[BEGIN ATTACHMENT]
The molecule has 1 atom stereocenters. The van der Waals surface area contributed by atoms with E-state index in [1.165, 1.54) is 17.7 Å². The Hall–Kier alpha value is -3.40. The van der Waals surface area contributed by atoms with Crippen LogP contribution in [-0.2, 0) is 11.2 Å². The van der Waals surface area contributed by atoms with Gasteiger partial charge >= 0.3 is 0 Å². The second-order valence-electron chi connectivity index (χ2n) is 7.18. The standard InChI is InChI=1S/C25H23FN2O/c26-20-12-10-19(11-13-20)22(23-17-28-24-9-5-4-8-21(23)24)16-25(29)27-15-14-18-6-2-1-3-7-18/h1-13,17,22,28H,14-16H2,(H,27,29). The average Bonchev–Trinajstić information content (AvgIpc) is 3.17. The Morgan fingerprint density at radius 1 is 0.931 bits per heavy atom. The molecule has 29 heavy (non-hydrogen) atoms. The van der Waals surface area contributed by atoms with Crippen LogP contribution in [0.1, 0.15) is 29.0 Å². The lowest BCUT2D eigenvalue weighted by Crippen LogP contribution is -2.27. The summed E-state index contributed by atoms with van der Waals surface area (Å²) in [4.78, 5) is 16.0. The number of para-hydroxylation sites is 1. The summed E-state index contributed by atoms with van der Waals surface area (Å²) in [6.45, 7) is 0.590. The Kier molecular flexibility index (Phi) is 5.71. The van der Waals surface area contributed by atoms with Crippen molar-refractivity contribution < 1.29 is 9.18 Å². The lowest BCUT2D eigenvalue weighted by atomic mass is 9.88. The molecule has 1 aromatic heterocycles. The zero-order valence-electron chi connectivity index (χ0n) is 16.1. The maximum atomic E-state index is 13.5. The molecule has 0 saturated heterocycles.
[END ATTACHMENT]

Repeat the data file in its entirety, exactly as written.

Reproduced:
The molecule has 1 atom stereocenters. The van der Waals surface area contributed by atoms with E-state index in [1.165, 1.54) is 17.7 Å². The Hall–Kier alpha value is -3.40. The van der Waals surface area contributed by atoms with Crippen LogP contribution in [-0.2, 0) is 11.2 Å². The van der Waals surface area contributed by atoms with Gasteiger partial charge >= 0.3 is 0 Å². The second-order valence-electron chi connectivity index (χ2n) is 7.18. The standard InChI is InChI=1S/C25H23FN2O/c26-20-12-10-19(11-13-20)22(23-17-28-24-9-5-4-8-21(23)24)16-25(29)27-15-14-18-6-2-1-3-7-18/h1-13,17,22,28H,14-16H2,(H,27,29). The average Bonchev–Trinajstić information content (AvgIpc) is 3.17. The Morgan fingerprint density at radius 1 is 0.931 bits per heavy atom. The molecule has 29 heavy (non-hydrogen) atoms. The van der Waals surface area contributed by atoms with Crippen LogP contribution in [0.1, 0.15) is 29.0 Å². The lowest BCUT2D eigenvalue weighted by Crippen LogP contribution is -2.27. The summed E-state index contributed by atoms with van der Waals surface area (Å²) in [4.78, 5) is 16.0. The number of para-hydroxylation sites is 1. The summed E-state index contributed by atoms with van der Waals surface area (Å²) in [6.45, 7) is 0.590. The Kier molecular flexibility index (Phi) is 5.71. The van der Waals surface area contributed by atoms with Crippen molar-refractivity contribution < 1.29 is 9.18 Å². The lowest BCUT2D eigenvalue weighted by atomic mass is 9.88. The molecule has 1 aromatic heterocycles. The zero-order valence-electron chi connectivity index (χ0n) is 16.1. The maximum atomic E-state index is 13.5. The molecule has 0 saturated heterocycles.